Top 5 music apps

So many music apps currently exist but what are the ones you really should check out? Here are the five music apps that are deserving of your attention.

Google Play Music (Android, Web)

From its launch as a relatively niche music streaming service back in 2011 to its present day status as a service big enough to fight alongside the best, Google Play Music has never been anything short of interesting. Simultaneously allowing you to upload 20,000 songs to their server for your personal streaming (FLAC included) and stream from their collection of music (which features every major music label and a surprisingly large amount of indies too), it’s a great option for Android and web users. Pricing starts at absolutely nothing if you plan on simply streaming your own collection, or £9.99 if you’d like access to their streaming catalogue as well.

Spotify (Android, iOS, Blackberry, Windows Phone, PC)

Spotify seem to be everywhere, from television adverts and billboards to almost every party you wind up at these days, there’s Spotify. There’s a good reason for that too, Spotify has proven itself as a great way to play, share and discover music. Featuring a vast music library and a range of curated sections from influential music gatekeepers like Pitchfork, it’s long been a great accompaniment to Superfi’s range of iPod docks. Pricing starts at free, so long as you’re willing to settle for 160kbps streaming and an advert every now and then. Alternatively, jumping up to their ‘Unlimited’ tier gets rid of the adverts for £4.99, whilst their £9.99 ‘Premium’ tier unlocks mobile streaming and 320kbps audio to boot.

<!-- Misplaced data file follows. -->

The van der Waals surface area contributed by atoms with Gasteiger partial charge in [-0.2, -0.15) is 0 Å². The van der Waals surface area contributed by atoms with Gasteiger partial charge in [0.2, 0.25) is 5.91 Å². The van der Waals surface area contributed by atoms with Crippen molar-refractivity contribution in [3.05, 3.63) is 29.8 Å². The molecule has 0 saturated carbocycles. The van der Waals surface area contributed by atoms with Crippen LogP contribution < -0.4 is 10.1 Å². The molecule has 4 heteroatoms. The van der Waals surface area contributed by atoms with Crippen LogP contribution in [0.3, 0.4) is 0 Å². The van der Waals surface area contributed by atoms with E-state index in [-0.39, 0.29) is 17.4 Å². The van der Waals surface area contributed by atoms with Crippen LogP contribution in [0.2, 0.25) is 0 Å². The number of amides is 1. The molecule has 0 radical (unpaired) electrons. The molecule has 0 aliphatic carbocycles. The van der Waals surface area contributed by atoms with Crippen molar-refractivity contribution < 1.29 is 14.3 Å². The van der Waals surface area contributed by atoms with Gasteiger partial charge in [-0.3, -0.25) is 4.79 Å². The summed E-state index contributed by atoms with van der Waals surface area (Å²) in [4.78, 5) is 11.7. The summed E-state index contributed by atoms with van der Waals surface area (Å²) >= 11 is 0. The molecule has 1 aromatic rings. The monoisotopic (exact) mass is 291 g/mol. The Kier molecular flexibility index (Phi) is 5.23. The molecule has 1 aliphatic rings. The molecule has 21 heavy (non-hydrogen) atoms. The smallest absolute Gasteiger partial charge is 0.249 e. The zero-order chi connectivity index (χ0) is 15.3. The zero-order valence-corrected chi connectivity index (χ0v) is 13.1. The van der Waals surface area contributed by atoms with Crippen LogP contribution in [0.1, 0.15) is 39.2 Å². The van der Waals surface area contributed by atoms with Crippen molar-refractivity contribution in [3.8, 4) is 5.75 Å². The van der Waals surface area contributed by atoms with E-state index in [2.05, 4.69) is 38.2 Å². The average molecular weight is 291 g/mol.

TuneIn Radio (Android, iOS, Blackberry, Windows Phone, Web)

Curating your music experience is all well and good, but from time to time you just want to kick back and enjoy the radio. Well, fret no more, mobile radio fans, because TuneIn is here to satiate your aching thirst for audio. Aside from its presence on every platform you could name, it features live streaming of 70,000 radio stations and over 2 million podcasts. Even better, the entire service is free, with no more adverts than the ones broadcast on the stations themselves. If, however, you’d like to record shows, then the TuneIn Radio Pro application provides that exact functionality for a one off cost of around £4.50.

SoundCloud (Android, iOS, Web)

SoundCloud has steadily become an indispensable tool in the promotion of music on the internet since its launch as a web only service way back in 2007. Since then countless indie labels, plenty of majors and innumerable independent musicians have signed on and uploaded music to the service. You can follow interesting labels and individuals as you would in Twitter, getting a steady stream of new music that interests you and keeping up to date with bands that matter to you. So, what does all this mean? Well, thanks to their excellent mobile applications, it means you can stream all that high quality goodness when you’re out and about or on Superfi’s wireless speakers if you so choose.

 Napster (Android, iOS, Blackberry, Windows Phone, Web)

 Napster isn’t quite what it used to be. From its days as the service which caused major labels to tremble, it’s gone through countless revisions, closures and rebirths to arrive at this – a music streaming service. With a catalogue of 15 million tracks, it trails slightly behind its competitors, but has some artists that the others don’t – Oasis, most notably of all. Pricing largely copies the Spotify structure, with £5 netting you unlimited web playback or £10 throwing in mobile streaming in to the bargain too.